This year has certainly been one of upheaval and uncertainty for us all.
Before 2020, ‘isolation’, ‘lockdown’ and ‘social distancing’ weren’t words tainted by the intensely lived experience of a once-in-a-century global pandemic.
Over the past several months, in response to COVID-19’s impact, many industries have faced demand like they have never experienced before.
With medical practitioners and frontline hospital and emergency service workers finding resources stretched to their very limits at times and mental health providers
seeing a surge in patients struggling with the coronavirus’ psychological fall out, the number of sick and struggling Australians is undeniably both confronting and alarming.
The disability support sector in Australia is booming
Another sector experiencing a significant growth in necessity, especially during these troubled times, is that of disability support.
Prior to the outbreak of the pandemic, it was estimated an additional 90,000 disability service workers
needed to be employed nationally to sustain the industries rapid and unwavering growth; according to the government, one in five new jobs
come from the sector and spending on disability is projected to quadruple to $22 billion by 2022.
As also noted by the Benevolent Society,
Australia’s first charitable organisation and one that is committed to supporting people with disability, children, families, older Australians and carers since 1813, there has been an increase in people needing help
since the pandemic reared its ugly head.
Why disability services are so vital during COVID-19
As more vulnerable members of the community, those with a disability may be disproportionately affected
by COVID-19 due to increased risk of infection, higher number of co-morbidities and because of underlying health conditions such as chronic diseases and respiratory illnesses.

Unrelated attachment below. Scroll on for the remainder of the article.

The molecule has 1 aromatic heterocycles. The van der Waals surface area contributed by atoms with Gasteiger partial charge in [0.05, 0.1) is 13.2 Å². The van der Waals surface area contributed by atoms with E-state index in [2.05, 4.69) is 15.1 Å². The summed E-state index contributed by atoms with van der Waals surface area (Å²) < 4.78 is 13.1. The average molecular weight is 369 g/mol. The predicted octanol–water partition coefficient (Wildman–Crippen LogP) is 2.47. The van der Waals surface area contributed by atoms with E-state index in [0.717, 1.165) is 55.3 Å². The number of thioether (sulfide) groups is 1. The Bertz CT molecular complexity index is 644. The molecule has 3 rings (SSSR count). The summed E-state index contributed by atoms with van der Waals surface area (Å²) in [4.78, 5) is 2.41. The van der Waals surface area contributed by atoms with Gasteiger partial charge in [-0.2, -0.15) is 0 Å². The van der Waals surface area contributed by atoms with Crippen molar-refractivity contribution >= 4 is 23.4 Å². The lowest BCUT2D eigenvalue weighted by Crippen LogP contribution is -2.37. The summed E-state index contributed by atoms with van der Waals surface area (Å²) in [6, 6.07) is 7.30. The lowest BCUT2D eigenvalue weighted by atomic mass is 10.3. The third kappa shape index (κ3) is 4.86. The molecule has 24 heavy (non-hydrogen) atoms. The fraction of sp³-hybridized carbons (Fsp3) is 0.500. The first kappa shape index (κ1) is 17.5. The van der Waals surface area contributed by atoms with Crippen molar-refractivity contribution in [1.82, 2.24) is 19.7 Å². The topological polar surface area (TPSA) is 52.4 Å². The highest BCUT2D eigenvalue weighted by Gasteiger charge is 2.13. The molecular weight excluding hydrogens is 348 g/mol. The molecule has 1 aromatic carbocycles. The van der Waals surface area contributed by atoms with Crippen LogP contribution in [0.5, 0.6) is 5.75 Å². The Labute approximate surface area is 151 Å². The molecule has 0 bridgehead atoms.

According to a Royal Commission Statement of Concern
released earlier this year that examined the government’s response to the COVID-19 pandemic, people with a disability often rely on family and friends to provide essential services.
However, in the current pandemic climate, these people may not be able to provide their usual support due to COVID-19 restrictions and with the overall health precautions that are now in place.
Additionally, the experience of isolation can be even more daunting and intense for people with a disability if they are unable to move as freely or independently outside their residence, instead relying on social visits at home which may not be currently possible in the face of various COVID-19 restrictions.
As well as providing human connection and a lifeline to the outside world in some cases, disability support workers can also be extremely helpful in communicating important health information and instructions.
For instance, demonstrating and encouraging good hygiene practices and ensuring masks are being worn effectively.
Encouraging a collectively connected community
The adage “we’re all in this together” has been prevalent in both government messaging and public discourse during a time where it’s easy to feel anything but connected.
Disability support workers
play an integral part in ensuring that despite limitations, Australians with a disability don’t feel forgotten or cast adrift during these physically, emotionally and mentally challenging times.
Looking to upskill in disability support?
If a career in disability support might be of interest to you, Upskilled’s CHC33015 - Certificate III in Individual Support (Disability)
could be an ideal course to explore further.
The entry-level qualification will teach you a range of factual, technical and procedural skills as well as theoretical knowledge of the sector, to help you start your career or formalise skills you already have.
For more information or to speak with an education consultant, call 1300 009 924
or utilise Upskilled’s 24/7 Live chat feature on the website.